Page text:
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    A Times Editorial

    Clearwater should move slowly on water issues

    © St. Petersburg Times, published November 2, 2000

    At tonight's Clearwater City Commission meeting, commissioners are scheduled to discuss a proposed deal with Tampa Bay Water that would bring a better taste -- and probably higher water rates -- to city water users.

    We hope city and Tampa Bay Water officials do a better job of explaining that proposal and its costs tonight than they did at Monday's City Commission work session. Seldom have we seen so many blank looks or heard such a collection of "ums" and "ahs" and "We don't knows" from staff presenters as during Monday's discussion of the water proposal.

    The essence of the deal appears to be this: Tampa Bay Water, which is the region's water wholesaler, is under the gun to reduce environmentally damaging pumping from its 11 well fields by 2002, so it is scrambling to find new water sources for the region in a hurry. The pressure is intensified by the extended drought in Florida that has reduced water levels substantially and, depending on how much rain falls between now and next summer's rainy season, could precipitate a water crisis in some areas by spring.

    Tampa Bay Water wants the city to up its production of water from city wells. Clearwater uses about 15-million gallons of water a day and buys most of that water from Pinellas County. Only 3-million gallons are drawn from the city's wells. Tampa Bay Water is pushing a plan that would raise that to 5-million gallons.

    Under the proposal, improvements in the city's well fields and construction of a reverse-osmosis water plant would enable the city to pump that much extra water and also deliver better-tasting water to its water customers. Reverse-osmosis treatment forces freshwater through special membranes that remove impurities and results in a better-tasting product than water treated with chlorine alone.

    Tampa Bay Water has proposed to build the water plant on a fast track that would have construction under way by January and the plant operating by the end of 2001. Then the agency would sell the water plant to the city, which would operate it from then on.

    Tampa Bay Water also has proposed to fast-track the study and design phase that would have to precede construction. The agency already has selected a firm to do the work within 60 days, starting within the next couple of weeks, and wants the city to pay about $270,000 of the $700,000 cost of the study.

    A site for the water plant already has been proposed: the southwest corner of Sid Lickton Park, a collection of city ball fields just north of the intersection of Drew Street and Saturn Avenue.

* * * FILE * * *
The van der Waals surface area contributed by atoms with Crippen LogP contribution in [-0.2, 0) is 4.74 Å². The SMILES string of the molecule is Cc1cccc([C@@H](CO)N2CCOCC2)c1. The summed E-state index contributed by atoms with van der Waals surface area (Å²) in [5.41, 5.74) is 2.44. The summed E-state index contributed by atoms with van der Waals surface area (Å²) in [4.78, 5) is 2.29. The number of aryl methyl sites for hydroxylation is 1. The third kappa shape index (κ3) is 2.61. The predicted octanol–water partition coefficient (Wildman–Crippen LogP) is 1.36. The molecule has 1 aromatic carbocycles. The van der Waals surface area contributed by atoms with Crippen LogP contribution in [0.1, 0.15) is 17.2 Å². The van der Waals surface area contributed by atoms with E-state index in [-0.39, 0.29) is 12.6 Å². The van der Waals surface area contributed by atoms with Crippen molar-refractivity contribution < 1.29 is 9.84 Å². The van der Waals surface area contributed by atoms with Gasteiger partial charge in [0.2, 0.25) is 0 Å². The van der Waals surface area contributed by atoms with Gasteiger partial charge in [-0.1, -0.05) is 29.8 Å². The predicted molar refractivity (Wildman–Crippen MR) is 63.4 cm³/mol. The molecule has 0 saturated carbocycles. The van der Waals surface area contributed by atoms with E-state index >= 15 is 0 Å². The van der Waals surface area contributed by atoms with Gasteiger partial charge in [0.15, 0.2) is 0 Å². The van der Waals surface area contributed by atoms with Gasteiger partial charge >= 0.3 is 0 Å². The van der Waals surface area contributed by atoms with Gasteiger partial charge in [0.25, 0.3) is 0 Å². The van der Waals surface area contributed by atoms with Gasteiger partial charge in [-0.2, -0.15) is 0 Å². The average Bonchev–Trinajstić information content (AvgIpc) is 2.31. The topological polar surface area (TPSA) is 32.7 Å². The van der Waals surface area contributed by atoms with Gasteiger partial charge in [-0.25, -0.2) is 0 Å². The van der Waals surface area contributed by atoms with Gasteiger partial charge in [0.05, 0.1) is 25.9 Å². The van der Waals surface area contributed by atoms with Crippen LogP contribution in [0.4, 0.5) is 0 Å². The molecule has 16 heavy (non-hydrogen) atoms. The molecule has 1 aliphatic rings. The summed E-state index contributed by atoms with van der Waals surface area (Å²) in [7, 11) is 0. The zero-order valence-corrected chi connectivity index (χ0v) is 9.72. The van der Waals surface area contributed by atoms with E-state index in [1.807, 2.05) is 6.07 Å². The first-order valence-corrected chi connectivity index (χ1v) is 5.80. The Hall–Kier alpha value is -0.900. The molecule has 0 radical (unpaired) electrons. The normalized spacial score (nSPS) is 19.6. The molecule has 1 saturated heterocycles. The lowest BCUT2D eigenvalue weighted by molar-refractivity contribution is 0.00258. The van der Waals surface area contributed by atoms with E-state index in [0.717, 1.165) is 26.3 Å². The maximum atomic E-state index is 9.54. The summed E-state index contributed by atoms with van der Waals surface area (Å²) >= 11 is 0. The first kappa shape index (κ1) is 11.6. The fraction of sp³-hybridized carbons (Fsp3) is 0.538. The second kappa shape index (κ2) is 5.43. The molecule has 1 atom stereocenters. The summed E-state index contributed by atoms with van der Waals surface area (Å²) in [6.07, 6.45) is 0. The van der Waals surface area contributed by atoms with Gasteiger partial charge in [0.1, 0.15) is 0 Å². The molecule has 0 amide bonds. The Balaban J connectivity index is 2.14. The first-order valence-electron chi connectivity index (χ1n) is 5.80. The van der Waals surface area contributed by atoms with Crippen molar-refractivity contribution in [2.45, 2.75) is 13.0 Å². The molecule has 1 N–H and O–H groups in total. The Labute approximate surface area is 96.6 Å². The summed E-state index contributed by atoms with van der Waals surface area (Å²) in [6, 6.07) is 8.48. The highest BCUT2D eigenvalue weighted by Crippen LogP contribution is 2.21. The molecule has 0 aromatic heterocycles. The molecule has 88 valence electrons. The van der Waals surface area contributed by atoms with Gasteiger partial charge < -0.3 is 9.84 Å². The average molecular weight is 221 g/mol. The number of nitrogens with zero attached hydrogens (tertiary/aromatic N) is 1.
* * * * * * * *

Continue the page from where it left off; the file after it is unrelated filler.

At Monday's work session, no one could say how much the plant would cost to build or how much the city would be expected to pay to buy it. No one could say how much it would cost the city annually to operate and maintain the plant. No one knows how the project might impact water rates. No one knows what the plant would look like. The neighborhood that could get the water plant as a new neighbor has not been drawn into the process.

    Whether because city commissioners were confused by Monday's presentation or have already made up their mind about the proposal or are just saving their thunder for tonight's meeting, they asked relatively few questions and did little to clear the clouds from the issue. Some seemed inclined to go ahead with the study and design phase, saying that all the city is committing to is $270,000.

    This is not that simple. Clearwater commissioners, who have a reputation for tossing money away on consultants and are working to recover from a crisis of public trust, need to proceed very carefully.

    While Clearwater, like all local governments in the region, is obligated to do its part to ease the water crisis, city commissioners must not allow Tampa Bay Water's timetable to force them to make an ill-informed decision. City staffers seem uncomfortable and clearly do not have enough information to answer commissioners' questions, much less to guide them toward resolution. That ought to be a red flag for the commission.

    Within the last year the City Commission, faced with reduction of water quality from its wells and more stringent federal standards for water treatment, had been leaning toward getting out of the water production business and buying all of the city's water from Pinellas County. An abrupt about-face needs to be properly explained to residents and thoroughly understood by commissioners.

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